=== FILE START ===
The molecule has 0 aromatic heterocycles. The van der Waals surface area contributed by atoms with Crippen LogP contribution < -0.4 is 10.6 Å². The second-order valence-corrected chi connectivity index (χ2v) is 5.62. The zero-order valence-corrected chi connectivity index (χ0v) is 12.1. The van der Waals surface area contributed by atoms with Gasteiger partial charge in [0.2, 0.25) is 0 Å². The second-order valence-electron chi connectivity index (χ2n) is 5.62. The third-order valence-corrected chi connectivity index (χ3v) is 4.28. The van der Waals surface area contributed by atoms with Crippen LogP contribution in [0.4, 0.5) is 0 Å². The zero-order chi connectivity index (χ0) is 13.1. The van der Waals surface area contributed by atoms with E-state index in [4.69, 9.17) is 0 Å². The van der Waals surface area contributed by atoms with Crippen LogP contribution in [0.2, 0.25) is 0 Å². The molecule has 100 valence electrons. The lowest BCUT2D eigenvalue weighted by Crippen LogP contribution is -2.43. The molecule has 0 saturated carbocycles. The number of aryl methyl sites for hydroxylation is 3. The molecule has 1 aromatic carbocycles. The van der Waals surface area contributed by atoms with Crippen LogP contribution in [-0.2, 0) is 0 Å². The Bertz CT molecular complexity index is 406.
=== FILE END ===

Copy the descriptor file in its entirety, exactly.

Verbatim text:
The molecule has 0 aromatic heterocycles. The van der Waals surface area contributed by atoms with Crippen LogP contribution < -0.4 is 10.6 Å². The second-order valence-corrected chi connectivity index (χ2v) is 5.62. The zero-order valence-corrected chi connectivity index (χ0v) is 12.1. The van der Waals surface area contributed by atoms with Gasteiger partial charge in [0.2, 0.25) is 0 Å². The second-order valence-electron chi connectivity index (χ2n) is 5.62. The third-order valence-corrected chi connectivity index (χ3v) is 4.28. The van der Waals surface area contributed by atoms with Crippen LogP contribution in [0.4, 0.5) is 0 Å². The zero-order chi connectivity index (χ0) is 13.1. The van der Waals surface area contributed by atoms with E-state index in [4.69, 9.17) is 0 Å². The van der Waals surface area contributed by atoms with Crippen LogP contribution in [0.2, 0.25) is 0 Å². The molecule has 100 valence electrons. The lowest BCUT2D eigenvalue weighted by Crippen LogP contribution is -2.43. The molecule has 0 saturated carbocycles. The number of aryl methyl sites for hydroxylation is 3. The molecule has 1 aromatic carbocycles. The van der Waals surface area contributed by atoms with Crippen LogP contribution in [-0.2, 0) is 0 Å². The Bertz CT molecular complexity index is 406.